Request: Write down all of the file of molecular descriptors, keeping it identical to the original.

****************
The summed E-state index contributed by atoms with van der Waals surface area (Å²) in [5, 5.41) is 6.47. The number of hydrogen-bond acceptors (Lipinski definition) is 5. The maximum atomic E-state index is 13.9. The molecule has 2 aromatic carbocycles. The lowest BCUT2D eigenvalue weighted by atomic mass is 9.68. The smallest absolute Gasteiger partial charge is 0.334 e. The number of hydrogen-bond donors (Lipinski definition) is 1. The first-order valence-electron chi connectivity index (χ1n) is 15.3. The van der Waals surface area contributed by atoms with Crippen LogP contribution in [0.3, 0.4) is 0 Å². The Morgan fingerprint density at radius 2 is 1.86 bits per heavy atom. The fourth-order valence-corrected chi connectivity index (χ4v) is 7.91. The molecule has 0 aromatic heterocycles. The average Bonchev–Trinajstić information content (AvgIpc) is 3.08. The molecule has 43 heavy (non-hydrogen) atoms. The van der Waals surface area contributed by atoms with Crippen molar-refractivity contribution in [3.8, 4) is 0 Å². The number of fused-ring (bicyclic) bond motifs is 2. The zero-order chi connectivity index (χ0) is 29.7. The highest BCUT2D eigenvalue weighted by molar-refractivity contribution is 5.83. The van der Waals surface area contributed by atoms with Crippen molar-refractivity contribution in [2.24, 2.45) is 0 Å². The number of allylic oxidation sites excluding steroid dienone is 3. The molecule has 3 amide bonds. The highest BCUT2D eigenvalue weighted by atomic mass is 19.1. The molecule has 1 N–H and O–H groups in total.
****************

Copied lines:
The summed E-state index contributed by atoms with van der Waals surface area (Å²) in [5, 5.41) is 6.47. The number of hydrogen-bond acceptors (Lipinski definition) is 5. The maximum atomic E-state index is 13.9. The molecule has 2 aromatic carbocycles. The lowest BCUT2D eigenvalue weighted by atomic mass is 9.68. The smallest absolute Gasteiger partial charge is 0.334 e. The number of hydrogen-bond donors (Lipinski definition) is 1. The first-order valence-electron chi connectivity index (χ1n) is 15.3. The van der Waals surface area contributed by atoms with Crippen LogP contribution in [0.3, 0.4) is 0 Å². The Morgan fingerprint density at radius 2 is 1.86 bits per heavy atom. The fourth-order valence-corrected chi connectivity index (χ4v) is 7.91. The molecule has 0 aromatic heterocycles. The average Bonchev–Trinajstić information content (AvgIpc) is 3.08. The molecule has 43 heavy (non-hydrogen) atoms. The van der Waals surface area contributed by atoms with Crippen molar-refractivity contribution in [3.8, 4) is 0 Å². The number of fused-ring (bicyclic) bond motifs is 2. The zero-order chi connectivity index (χ0) is 29.7. The highest BCUT2D eigenvalue weighted by molar-refractivity contribution is 5.83. The van der Waals surface area contributed by atoms with Crippen molar-refractivity contribution in [2.24, 2.45) is 0 Å². The number of allylic oxidation sites excluding steroid dienone is 3. The molecule has 3 amide bonds. The highest BCUT2D eigenvalue weighted by atomic mass is 19.1. The molecule has 1 N–H and O–H groups in total.